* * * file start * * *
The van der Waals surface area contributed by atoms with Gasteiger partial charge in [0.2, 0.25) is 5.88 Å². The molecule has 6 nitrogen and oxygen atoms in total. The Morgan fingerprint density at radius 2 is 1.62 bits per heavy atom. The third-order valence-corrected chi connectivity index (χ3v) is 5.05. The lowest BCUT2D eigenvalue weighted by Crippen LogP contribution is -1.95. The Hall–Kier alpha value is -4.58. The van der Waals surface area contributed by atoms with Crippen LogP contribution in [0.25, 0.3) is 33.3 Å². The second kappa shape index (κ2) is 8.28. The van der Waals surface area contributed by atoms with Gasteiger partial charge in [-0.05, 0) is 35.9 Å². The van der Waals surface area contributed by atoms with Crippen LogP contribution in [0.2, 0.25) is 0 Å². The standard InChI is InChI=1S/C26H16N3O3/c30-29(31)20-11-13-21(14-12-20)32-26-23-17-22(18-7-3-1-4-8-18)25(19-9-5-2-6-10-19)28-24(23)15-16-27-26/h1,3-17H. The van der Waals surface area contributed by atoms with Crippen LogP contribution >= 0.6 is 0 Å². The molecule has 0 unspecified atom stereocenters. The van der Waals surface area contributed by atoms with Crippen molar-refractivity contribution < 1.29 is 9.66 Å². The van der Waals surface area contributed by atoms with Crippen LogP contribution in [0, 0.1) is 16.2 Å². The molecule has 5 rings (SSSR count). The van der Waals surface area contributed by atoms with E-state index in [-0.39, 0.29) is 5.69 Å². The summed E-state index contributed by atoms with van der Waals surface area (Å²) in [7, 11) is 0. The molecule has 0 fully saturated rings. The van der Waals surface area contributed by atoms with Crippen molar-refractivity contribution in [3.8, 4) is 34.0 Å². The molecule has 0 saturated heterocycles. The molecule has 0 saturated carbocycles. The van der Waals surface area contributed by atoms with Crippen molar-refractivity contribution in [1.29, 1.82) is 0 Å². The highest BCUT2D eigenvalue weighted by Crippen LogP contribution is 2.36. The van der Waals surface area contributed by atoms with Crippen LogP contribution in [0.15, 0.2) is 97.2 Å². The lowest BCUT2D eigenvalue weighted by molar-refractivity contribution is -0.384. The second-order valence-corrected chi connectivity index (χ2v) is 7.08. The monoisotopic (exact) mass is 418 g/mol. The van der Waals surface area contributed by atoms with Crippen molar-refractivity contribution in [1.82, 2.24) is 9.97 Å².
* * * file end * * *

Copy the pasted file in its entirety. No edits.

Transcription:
The van der Waals surface area contributed by atoms with Gasteiger partial charge in [0.2, 0.25) is 5.88 Å². The molecule has 6 nitrogen and oxygen atoms in total. The Morgan fingerprint density at radius 2 is 1.62 bits per heavy atom. The third-order valence-corrected chi connectivity index (χ3v) is 5.05. The lowest BCUT2D eigenvalue weighted by Crippen LogP contribution is -1.95. The Hall–Kier alpha value is -4.58. The van der Waals surface area contributed by atoms with Crippen LogP contribution in [0.25, 0.3) is 33.3 Å². The second kappa shape index (κ2) is 8.28. The van der Waals surface area contributed by atoms with Gasteiger partial charge in [-0.05, 0) is 35.9 Å². The van der Waals surface area contributed by atoms with Crippen LogP contribution in [0.2, 0.25) is 0 Å². The standard InChI is InChI=1S/C26H16N3O3/c30-29(31)20-11-13-21(14-12-20)32-26-23-17-22(18-7-3-1-4-8-18)25(19-9-5-2-6-10-19)28-24(23)15-16-27-26/h1,3-17H. The van der Waals surface area contributed by atoms with Crippen LogP contribution >= 0.6 is 0 Å². The molecule has 0 unspecified atom stereocenters. The van der Waals surface area contributed by atoms with Crippen molar-refractivity contribution < 1.29 is 9.66 Å². The van der Waals surface area contributed by atoms with Crippen LogP contribution in [0, 0.1) is 16.2 Å². The molecule has 5 rings (SSSR count). The van der Waals surface area contributed by atoms with E-state index in [-0.39, 0.29) is 5.69 Å². The summed E-state index contributed by atoms with van der Waals surface area (Å²) in [7, 11) is 0. The molecule has 0 fully saturated rings. The van der Waals surface area contributed by atoms with Crippen molar-refractivity contribution in [3.8, 4) is 34.0 Å². The molecule has 0 saturated heterocycles. The molecule has 0 saturated carbocycles. The van der Waals surface area contributed by atoms with Crippen molar-refractivity contribution in [1.29, 1.82) is 0 Å². The highest BCUT2D eigenvalue weighted by Crippen LogP contribution is 2.36. The van der Waals surface area contributed by atoms with Crippen LogP contribution in [0.15, 0.2) is 97.2 Å². The lowest BCUT2D eigenvalue weighted by molar-refractivity contribution is -0.384. The second-order valence-corrected chi connectivity index (χ2v) is 7.08. The monoisotopic (exact) mass is 418 g/mol. The van der Waals surface area contributed by atoms with Crippen molar-refractivity contribution in [1.82, 2.24) is 9.97 Å².